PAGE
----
While everyone has their own traditions around this time of year, one cookie takes the cake as a tried and true holiday classic: the gingerbread man.
Many claim this cookie to be the toughest of them all, opting to purchase pre-baked gingerbread to get their holiday fill. However, Paula Stickley, owner of Paula’s Pantry and Gifts in Collingwood, begs to differ.
“A lot of people say gingerbread is difficult, but I don’t find it too hard,” said Stickley.
Stickley fills Paula’s Pantry with gingerbread baked from scratch year after year, 35 years in fact, as the local business just marked its 35th anniversary on Dec. 10.
According to Stickley, there are a few simple solutions that can make the baking process easier for everyone.
First, she said it is important to refrigerate the dough after all the ingredients are mixed together to let it rest.
While it's tempting to want to roll out the dough as soon as it comes together, chilling it for at least two hours or overnight gives the ingredients a chance to absorb one another, making it a whole lot easier to roll out the dough without it cracking.
The rolling of the dough can also vary, said Stickley, depending on how you like your gingerbread.
“If you want a nice crispy cookie, then you would roll it thinner. But if you want a softer, doughy cookie that pulls apart, then you want to keep the dough nice and thick,” she said.
Stickley said to keep this in mind depending on what you’re baking. If she is making gingerbread cookies, she likes to keep the dough thick so it is soft and chewy, but if she is building a gingerbread house, she’ll roll the dough thinner to ensure the base of the house ends up nice and firm.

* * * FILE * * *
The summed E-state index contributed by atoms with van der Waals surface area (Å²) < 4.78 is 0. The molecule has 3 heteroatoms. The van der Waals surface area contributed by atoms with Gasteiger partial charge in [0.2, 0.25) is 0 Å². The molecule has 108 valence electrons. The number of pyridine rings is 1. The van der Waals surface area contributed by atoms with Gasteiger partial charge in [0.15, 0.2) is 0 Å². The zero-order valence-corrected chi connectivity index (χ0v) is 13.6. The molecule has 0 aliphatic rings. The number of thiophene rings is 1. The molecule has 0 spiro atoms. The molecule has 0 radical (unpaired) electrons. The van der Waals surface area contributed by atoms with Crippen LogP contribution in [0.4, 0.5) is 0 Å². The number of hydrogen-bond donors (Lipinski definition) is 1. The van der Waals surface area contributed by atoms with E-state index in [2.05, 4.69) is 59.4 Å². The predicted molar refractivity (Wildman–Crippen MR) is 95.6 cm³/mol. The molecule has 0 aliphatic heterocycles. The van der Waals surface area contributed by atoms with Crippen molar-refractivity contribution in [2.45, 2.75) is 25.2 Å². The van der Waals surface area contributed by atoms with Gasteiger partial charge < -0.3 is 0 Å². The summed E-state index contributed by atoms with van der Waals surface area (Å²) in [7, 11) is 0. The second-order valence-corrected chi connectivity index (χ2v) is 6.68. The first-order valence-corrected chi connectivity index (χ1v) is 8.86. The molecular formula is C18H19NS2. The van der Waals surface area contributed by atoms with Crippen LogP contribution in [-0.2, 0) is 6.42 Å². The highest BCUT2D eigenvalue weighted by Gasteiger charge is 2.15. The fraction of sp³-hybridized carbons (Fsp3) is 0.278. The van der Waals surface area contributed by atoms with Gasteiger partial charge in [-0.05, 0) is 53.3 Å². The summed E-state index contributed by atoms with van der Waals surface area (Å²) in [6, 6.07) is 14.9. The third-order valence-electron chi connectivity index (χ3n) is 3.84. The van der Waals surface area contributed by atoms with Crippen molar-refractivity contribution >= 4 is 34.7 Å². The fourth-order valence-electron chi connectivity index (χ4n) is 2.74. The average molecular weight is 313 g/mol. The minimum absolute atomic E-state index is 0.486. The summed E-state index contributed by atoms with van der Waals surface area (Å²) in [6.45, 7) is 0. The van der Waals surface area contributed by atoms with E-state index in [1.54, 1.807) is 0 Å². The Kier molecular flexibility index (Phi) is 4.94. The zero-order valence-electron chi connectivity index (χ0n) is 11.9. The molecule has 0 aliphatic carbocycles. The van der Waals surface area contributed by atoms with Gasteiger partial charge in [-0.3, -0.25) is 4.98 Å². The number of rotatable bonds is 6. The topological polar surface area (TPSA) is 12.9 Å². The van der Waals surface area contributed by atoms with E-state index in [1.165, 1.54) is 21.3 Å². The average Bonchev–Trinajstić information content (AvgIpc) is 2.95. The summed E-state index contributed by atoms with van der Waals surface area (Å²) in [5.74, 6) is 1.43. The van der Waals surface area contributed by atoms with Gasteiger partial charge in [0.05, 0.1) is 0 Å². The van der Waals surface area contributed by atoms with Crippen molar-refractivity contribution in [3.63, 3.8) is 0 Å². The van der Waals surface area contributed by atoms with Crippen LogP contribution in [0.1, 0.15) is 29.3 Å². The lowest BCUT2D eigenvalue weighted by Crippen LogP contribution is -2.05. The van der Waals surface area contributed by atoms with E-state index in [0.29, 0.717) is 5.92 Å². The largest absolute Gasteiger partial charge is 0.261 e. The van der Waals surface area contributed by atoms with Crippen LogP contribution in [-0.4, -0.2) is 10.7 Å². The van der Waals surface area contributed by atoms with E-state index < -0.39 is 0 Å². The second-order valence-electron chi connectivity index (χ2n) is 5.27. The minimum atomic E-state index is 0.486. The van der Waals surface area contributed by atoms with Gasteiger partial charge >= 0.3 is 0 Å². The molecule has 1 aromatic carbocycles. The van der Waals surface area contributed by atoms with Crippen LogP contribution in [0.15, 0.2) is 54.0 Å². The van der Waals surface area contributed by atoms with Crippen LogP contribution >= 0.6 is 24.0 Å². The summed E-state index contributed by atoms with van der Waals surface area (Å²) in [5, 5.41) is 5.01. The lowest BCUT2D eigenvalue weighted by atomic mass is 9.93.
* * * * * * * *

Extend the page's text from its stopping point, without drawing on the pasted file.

Regardless of how thick you decide your dough will be, the key is to be careful how much flour you use as you are rolling it out.
“Gingerbread is a dough that sticks to the table, so you need flour to roll it out,” said Stickley.
Each time you roll the dough out to cut more shapes, the dough will get thicker, because you are inadvertently adding more flour, so “you will end up with a tougher cookie because you’ve added extra flour.”
That’s why Stickley said it’s important to be strategic with your shapes and try to roll the dough out as few times as possible.
With regards to the actual ingredients of the gingerbread, Stickley said this is where the baker can have some fun.
“Spices are totally personal,” said Stickley. “I like it traditional, so I keep mine simple.”
Stickley sticks to cinnamon and ginger, but she said people choose from any combination of cinnamon, ginger, clove and nutmeg. She said molasses can also be used to give the dough a nice richness.
Along with shortbread, sugar cookies and Paula’s Pantry’s famous Christmas fruitcake, gingerbread is a clear favourite at the bakery around this time of year. However, Stickley said they actually sell the cookie all year long.
“The shapes will change, but as soon as November and December hit, people are ready for their gingerbread man shapes,” laughed Stickley.
Paula’s Pantry also sells pre-assembled gingerbread houses.
“The most hair-pulling part of doing the gingerbread houses is the construction of it,” said Stickley. “So this way families can buy the house already assembled and then choose their own candies and decorate it themselves.”
A classic gingerbread house is also Stickley’s personal favourite way to enjoy the sweet treat, and every year she makes an elaborate one with her family.
“I get a kick out of putting them together,” she laughed.